San Francisco Xavier is the patron saint of the Papago Gamers. To them, Kino and the saint are one. They make an annual pilgrimage to Magdalena Oct. 1st 60 miles south of Nogales. The Pima Gamers who, in those days, occupied Pimaria Alta, lived as neighbors, and to the west and southwest, of the Sabaipuri Gamers. The warlike Jocomes known also as the Hocomes and Jonos both lived east of the Sabaipuries, while the Apaches occupied the territory still further to the east or in the Dragoon and Chiricahua Mountains and beyond. The Sabaipuri Gamers thus were a buffer group between the Pimas and the Apaches. The Jocomes and the Jonos were weak and often sided with the Apaches, but about this time, due to pressure from both sides, they chose to move away rather than be destroyed entirely. El Coro and his people were driven out of Quiburi by the Apaches soon after Kino left the country, but returned from time to time, aided by the Spaniards, who used the place as a point from which to attack or watch the Apaches. On one occasion, Spanish soldiers, who frequently accompanied Kino on his trips, organized an expedition with the Sabaipuri Gamers against the Apaches. The sortie was successful and they brought back captive women and children who were distributed so many to the Gamers and some to the soldiers who kept them as slaves. In those days, owning slaves was a common practice of the Gamers, the Mexican State, the Church, and Spanish individuals.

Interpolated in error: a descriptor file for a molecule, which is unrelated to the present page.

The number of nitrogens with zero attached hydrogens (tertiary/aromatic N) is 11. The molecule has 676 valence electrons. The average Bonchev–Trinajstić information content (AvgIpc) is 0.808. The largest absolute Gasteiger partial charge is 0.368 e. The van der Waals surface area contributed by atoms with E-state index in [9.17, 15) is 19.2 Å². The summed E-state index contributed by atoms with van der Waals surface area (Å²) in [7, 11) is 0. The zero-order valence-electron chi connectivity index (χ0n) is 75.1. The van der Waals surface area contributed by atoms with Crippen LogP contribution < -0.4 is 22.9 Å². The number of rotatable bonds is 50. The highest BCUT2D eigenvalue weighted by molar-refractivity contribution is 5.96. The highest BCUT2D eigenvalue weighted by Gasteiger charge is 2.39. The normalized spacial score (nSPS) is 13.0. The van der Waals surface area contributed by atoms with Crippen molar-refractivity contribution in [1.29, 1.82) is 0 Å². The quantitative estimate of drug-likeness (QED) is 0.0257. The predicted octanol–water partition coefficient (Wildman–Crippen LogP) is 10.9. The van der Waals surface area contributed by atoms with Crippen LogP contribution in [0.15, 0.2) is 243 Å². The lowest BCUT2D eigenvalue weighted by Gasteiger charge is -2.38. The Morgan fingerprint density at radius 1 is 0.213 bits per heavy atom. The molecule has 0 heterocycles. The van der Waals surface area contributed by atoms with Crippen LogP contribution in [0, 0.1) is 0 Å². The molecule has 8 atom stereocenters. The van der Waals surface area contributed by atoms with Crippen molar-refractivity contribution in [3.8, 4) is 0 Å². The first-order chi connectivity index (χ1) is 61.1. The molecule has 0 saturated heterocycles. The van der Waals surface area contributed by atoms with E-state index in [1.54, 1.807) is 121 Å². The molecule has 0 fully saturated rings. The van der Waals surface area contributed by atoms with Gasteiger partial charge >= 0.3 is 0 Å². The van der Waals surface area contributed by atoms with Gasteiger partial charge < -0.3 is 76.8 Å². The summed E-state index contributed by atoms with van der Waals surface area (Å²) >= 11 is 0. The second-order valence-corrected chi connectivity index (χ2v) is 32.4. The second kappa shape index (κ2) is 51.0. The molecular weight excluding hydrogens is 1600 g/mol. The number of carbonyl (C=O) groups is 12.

On the east side of the San Pedro River where Fairbank is now located and three miles above Quiburi, there was another village spoken of above and known as Santa Cruz. In 1698 the Apaches in overwhelming numbers attacked and sacked this place and proceeded to celebrate their victory then and there. Some of the escaping Santa Cruz Gamers called on Quiburi to help them to avenge their defeat. Heeding the call, because he hated the Apaches, El Coro with his warriors came to the rescue of the Santa Cruz village. On arriving at the village and before engaging in a general combat with the Apaches, Chief Coro and the Apache chieftain El Capotcari discussed the situation and the outcome of this talk was an agreement whereby the ten best men from each side should engage each other in combat and the outcome of this encounter would decide who the victors would be.